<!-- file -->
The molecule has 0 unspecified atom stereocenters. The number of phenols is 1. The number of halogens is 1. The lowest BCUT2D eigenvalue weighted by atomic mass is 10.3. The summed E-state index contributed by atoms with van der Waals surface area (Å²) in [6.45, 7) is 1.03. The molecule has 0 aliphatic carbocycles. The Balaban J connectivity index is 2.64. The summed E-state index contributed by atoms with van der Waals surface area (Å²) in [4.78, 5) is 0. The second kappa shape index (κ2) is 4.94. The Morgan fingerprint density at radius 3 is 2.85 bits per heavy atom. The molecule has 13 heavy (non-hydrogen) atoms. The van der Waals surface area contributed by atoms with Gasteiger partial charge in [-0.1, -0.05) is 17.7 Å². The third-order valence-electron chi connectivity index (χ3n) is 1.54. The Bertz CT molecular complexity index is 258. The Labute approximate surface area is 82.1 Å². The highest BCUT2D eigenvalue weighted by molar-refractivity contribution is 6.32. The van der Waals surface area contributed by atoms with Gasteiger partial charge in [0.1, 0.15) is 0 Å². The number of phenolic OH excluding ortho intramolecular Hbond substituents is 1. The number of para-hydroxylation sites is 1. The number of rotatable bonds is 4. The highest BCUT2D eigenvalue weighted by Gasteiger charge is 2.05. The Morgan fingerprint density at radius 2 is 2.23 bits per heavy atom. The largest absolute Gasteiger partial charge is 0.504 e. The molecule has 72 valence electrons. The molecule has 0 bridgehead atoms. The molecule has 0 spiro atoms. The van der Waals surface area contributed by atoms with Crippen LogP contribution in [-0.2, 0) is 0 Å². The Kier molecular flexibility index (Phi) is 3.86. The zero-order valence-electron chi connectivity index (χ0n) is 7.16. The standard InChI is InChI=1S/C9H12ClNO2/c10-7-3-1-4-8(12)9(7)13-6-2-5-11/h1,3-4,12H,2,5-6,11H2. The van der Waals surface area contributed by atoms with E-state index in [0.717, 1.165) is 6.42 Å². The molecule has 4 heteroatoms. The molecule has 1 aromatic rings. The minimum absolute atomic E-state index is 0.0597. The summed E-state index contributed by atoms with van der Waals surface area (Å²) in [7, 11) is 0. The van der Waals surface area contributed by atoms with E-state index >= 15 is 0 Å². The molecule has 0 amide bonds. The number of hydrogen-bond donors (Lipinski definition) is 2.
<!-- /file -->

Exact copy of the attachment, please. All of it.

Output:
The molecule has 0 unspecified atom stereocenters. The number of phenols is 1. The number of halogens is 1. The lowest BCUT2D eigenvalue weighted by atomic mass is 10.3. The summed E-state index contributed by atoms with van der Waals surface area (Å²) in [6.45, 7) is 1.03. The molecule has 0 aliphatic carbocycles. The Balaban J connectivity index is 2.64. The summed E-state index contributed by atoms with van der Waals surface area (Å²) in [4.78, 5) is 0. The second kappa shape index (κ2) is 4.94. The Morgan fingerprint density at radius 3 is 2.85 bits per heavy atom. The molecule has 13 heavy (non-hydrogen) atoms. The van der Waals surface area contributed by atoms with Gasteiger partial charge in [-0.1, -0.05) is 17.7 Å². The third-order valence-electron chi connectivity index (χ3n) is 1.54. The Bertz CT molecular complexity index is 258. The Labute approximate surface area is 82.1 Å². The highest BCUT2D eigenvalue weighted by molar-refractivity contribution is 6.32. The van der Waals surface area contributed by atoms with Gasteiger partial charge in [0.1, 0.15) is 0 Å². The number of phenolic OH excluding ortho intramolecular Hbond substituents is 1. The number of para-hydroxylation sites is 1. The number of rotatable bonds is 4. The highest BCUT2D eigenvalue weighted by Gasteiger charge is 2.05. The Morgan fingerprint density at radius 2 is 2.23 bits per heavy atom. The largest absolute Gasteiger partial charge is 0.504 e. The molecule has 72 valence electrons. The molecule has 0 bridgehead atoms. The molecule has 0 spiro atoms. The van der Waals surface area contributed by atoms with Crippen LogP contribution in [-0.2, 0) is 0 Å². The Kier molecular flexibility index (Phi) is 3.86. The zero-order valence-electron chi connectivity index (χ0n) is 7.16. The standard InChI is InChI=1S/C9H12ClNO2/c10-7-3-1-4-8(12)9(7)13-6-2-5-11/h1,3-4,12H,2,5-6,11H2. The van der Waals surface area contributed by atoms with E-state index in [0.717, 1.165) is 6.42 Å². The molecule has 4 heteroatoms. The molecule has 1 aromatic rings. The minimum absolute atomic E-state index is 0.0597. The summed E-state index contributed by atoms with van der Waals surface area (Å²) in [7, 11) is 0. The van der Waals surface area contributed by atoms with E-state index >= 15 is 0 Å². The molecule has 0 amide bonds. The number of hydrogen-bond donors (Lipinski definition) is 2.